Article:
Making Talk Radio Fair and Balanced

There are two sides to every issue. Unless, of course, you’re a conservative.

For conservatives, there’s only one side to every issue — and only one point of view that should ever be heard on the airwaves.

Conservatives, in fact, are panicking over a talk radio study released by the Center for American Progress that shows that there are nine hours of right-wing talk radio for every one hour of progressive talk.

Nobody disputes the accuracy of the Center’s findings. But now that the cat’s out of the bag, conservatives are afraid the FCC might take action. So Indiana Republican Rep. Mike Pence has introduced in Congress what he calls the “Broadcaster Freedom Act” — which bans the FCC from reinstating the Fairness Doctrine — and he claims to be picking up lots of cosponsors among fellow Republicans.

As a nationally syndicated liberal talk show host, I want to know: What are they afraid of?

The Fairness Doctrine would not censor anybody. It would not require Rush Limbaugh or Sean Hannity to have a liberal co-host. It would not shut anybody down.

All the Fairness Doctrine would do is require stations, or station owners, to present more than one point of view. To offer a variety of voices. In other words, to provide a little “balance” in talk radio where there is none today. It can’t be all right-wing, all the time, which is the case with most stations today.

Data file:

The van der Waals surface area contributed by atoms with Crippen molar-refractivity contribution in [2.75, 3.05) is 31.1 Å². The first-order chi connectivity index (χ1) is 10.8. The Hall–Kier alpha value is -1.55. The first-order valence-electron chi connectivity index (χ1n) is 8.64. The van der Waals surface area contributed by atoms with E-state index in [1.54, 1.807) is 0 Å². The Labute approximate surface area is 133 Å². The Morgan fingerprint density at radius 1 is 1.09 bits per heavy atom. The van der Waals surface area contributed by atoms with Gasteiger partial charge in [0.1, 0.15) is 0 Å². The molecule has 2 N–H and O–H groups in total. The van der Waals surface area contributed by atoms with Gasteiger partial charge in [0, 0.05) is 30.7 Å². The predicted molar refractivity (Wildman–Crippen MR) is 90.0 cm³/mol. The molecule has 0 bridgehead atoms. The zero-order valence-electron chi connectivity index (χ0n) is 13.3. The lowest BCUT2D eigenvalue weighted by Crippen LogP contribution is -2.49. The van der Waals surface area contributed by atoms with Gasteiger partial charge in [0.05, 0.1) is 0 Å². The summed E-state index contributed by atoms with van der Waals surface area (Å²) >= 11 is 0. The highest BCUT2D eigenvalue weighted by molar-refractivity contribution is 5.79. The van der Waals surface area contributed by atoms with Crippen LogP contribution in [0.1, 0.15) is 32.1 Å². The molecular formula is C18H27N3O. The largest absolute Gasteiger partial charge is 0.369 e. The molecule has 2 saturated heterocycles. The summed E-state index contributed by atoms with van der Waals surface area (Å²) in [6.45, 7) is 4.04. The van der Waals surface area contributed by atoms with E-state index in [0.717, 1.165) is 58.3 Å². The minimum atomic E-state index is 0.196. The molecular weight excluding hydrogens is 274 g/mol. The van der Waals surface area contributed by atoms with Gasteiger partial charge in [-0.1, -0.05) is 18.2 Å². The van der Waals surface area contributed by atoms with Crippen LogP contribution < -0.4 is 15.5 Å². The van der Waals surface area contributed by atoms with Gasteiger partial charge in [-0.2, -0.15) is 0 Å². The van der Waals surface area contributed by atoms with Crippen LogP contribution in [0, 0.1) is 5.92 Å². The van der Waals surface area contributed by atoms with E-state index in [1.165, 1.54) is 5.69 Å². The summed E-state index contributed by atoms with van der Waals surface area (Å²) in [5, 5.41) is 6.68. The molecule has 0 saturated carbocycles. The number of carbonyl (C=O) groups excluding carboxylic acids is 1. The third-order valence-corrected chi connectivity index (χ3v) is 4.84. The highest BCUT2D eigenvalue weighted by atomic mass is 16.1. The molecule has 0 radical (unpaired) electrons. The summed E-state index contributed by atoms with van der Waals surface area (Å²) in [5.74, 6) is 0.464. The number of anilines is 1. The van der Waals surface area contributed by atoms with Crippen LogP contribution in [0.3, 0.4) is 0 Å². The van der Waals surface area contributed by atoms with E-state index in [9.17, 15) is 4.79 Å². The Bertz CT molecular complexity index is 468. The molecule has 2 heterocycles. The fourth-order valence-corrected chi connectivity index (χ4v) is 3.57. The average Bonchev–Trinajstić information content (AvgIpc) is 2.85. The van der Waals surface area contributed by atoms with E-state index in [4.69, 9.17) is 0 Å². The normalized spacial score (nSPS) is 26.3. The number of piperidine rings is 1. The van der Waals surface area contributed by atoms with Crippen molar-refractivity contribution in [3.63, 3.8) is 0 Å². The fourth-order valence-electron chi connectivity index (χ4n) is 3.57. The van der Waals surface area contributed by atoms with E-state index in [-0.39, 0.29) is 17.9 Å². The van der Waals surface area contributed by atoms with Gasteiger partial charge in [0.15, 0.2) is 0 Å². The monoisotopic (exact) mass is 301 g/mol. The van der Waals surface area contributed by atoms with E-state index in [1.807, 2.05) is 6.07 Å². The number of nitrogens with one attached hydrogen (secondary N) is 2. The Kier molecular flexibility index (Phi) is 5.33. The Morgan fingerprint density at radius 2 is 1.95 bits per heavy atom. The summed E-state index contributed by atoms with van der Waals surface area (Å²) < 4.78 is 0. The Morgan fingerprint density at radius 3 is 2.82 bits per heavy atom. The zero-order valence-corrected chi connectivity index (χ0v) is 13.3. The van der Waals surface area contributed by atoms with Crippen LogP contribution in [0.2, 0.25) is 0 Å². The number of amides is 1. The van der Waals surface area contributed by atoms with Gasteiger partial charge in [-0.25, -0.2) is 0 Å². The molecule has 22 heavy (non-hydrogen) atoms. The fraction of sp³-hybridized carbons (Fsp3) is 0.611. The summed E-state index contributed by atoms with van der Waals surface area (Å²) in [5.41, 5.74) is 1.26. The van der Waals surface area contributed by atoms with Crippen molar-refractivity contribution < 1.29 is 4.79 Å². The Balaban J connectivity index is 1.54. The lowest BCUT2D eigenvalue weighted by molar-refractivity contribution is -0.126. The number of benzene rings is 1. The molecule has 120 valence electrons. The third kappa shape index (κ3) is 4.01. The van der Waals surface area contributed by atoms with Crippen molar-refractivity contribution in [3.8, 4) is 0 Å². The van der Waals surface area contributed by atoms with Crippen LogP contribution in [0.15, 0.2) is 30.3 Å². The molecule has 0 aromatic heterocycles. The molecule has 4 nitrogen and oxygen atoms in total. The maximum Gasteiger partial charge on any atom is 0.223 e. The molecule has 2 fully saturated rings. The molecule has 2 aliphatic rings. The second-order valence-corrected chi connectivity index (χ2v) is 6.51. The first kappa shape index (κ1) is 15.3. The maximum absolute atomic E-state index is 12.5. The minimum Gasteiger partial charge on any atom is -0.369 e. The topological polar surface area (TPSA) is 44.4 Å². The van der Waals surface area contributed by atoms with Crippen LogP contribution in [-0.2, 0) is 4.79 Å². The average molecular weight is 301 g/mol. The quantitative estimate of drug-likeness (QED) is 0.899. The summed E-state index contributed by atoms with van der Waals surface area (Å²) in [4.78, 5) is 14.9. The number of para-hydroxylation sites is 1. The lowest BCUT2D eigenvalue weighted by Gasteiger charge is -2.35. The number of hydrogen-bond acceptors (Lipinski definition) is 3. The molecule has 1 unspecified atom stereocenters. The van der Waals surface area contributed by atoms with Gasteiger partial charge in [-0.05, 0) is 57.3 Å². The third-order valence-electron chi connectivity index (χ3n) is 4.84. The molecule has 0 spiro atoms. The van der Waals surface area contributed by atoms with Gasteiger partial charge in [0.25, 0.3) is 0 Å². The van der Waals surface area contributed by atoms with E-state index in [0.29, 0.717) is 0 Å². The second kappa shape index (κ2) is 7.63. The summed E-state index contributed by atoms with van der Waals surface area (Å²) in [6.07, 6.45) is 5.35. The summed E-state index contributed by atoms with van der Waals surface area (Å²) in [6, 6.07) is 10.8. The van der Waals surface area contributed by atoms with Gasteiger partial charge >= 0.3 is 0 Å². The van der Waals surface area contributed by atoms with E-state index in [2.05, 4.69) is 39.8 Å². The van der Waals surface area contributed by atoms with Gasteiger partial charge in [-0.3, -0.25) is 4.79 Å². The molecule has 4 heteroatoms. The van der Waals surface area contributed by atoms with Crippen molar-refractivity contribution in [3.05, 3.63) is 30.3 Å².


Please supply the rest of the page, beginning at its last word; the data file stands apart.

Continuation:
And what’s wrong with that? After all, these are public airwaves — which should be used to serve all the public, not just right-wingers.

Based on their abnormal alarm over the Fairness Doctrine, it’s obvious that conservatives are afraid to compete on a level playing field. Which I find strange indeed.

After all, their house organ prides itself on being “fair and balanced.” Maybe, for once, conservatives should practice what they preach. Bring back the Fairness Doctrine.